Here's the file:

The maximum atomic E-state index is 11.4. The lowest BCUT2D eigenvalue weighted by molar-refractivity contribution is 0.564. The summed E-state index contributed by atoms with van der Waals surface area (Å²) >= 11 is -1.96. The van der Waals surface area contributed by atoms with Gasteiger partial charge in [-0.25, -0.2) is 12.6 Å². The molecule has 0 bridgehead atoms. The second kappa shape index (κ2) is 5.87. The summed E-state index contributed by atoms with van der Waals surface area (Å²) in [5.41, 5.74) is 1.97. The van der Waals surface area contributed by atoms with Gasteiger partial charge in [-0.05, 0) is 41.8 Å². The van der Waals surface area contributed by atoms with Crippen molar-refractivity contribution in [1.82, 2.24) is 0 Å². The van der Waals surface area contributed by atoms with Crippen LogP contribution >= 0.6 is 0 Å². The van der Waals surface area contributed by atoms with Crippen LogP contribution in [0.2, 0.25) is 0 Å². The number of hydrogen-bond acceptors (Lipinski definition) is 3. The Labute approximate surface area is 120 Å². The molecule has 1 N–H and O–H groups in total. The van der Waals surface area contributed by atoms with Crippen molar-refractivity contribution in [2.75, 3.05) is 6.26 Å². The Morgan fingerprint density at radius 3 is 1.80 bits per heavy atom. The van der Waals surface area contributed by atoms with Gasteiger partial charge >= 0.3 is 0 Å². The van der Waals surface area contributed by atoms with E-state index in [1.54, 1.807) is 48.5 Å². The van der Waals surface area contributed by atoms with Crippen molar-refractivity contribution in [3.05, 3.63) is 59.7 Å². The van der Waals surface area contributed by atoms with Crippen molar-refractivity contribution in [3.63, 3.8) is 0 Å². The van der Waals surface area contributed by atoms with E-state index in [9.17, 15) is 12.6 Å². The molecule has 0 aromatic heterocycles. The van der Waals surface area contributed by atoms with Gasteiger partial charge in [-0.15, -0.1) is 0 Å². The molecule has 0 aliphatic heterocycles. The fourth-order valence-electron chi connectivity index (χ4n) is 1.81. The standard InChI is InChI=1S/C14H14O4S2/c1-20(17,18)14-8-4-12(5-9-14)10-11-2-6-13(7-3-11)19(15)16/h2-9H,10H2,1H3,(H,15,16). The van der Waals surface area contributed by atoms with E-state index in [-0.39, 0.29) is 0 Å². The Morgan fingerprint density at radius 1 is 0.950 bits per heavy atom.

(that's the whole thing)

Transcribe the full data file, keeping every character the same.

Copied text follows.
The maximum atomic E-state index is 11.4. The lowest BCUT2D eigenvalue weighted by molar-refractivity contribution is 0.564. The summed E-state index contributed by atoms with van der Waals surface area (Å²) >= 11 is -1.96. The van der Waals surface area contributed by atoms with Gasteiger partial charge in [-0.25, -0.2) is 12.6 Å². The molecule has 0 bridgehead atoms. The second kappa shape index (κ2) is 5.87. The summed E-state index contributed by atoms with van der Waals surface area (Å²) in [5.41, 5.74) is 1.97. The van der Waals surface area contributed by atoms with Gasteiger partial charge in [-0.05, 0) is 41.8 Å². The van der Waals surface area contributed by atoms with Crippen molar-refractivity contribution in [1.82, 2.24) is 0 Å². The van der Waals surface area contributed by atoms with Crippen LogP contribution >= 0.6 is 0 Å². The van der Waals surface area contributed by atoms with Crippen LogP contribution in [0.2, 0.25) is 0 Å². The number of hydrogen-bond acceptors (Lipinski definition) is 3. The Labute approximate surface area is 120 Å². The molecule has 1 N–H and O–H groups in total. The van der Waals surface area contributed by atoms with Crippen molar-refractivity contribution in [2.75, 3.05) is 6.26 Å². The Morgan fingerprint density at radius 3 is 1.80 bits per heavy atom. The van der Waals surface area contributed by atoms with Gasteiger partial charge >= 0.3 is 0 Å². The van der Waals surface area contributed by atoms with E-state index in [1.54, 1.807) is 48.5 Å². The van der Waals surface area contributed by atoms with Crippen molar-refractivity contribution in [3.05, 3.63) is 59.7 Å². The van der Waals surface area contributed by atoms with Crippen molar-refractivity contribution in [3.63, 3.8) is 0 Å². The van der Waals surface area contributed by atoms with E-state index in [9.17, 15) is 12.6 Å². The molecule has 0 aromatic heterocycles. The van der Waals surface area contributed by atoms with Gasteiger partial charge in [-0.15, -0.1) is 0 Å². The molecule has 0 aliphatic heterocycles. The fourth-order valence-electron chi connectivity index (χ4n) is 1.81. The standard InChI is InChI=1S/C14H14O4S2/c1-20(17,18)14-8-4-12(5-9-14)10-11-2-6-13(7-3-11)19(15)16/h2-9H,10H2,1H3,(H,15,16). The van der Waals surface area contributed by atoms with E-state index in [-0.39, 0.29) is 0 Å². The Morgan fingerprint density at radius 1 is 0.950 bits per heavy atom.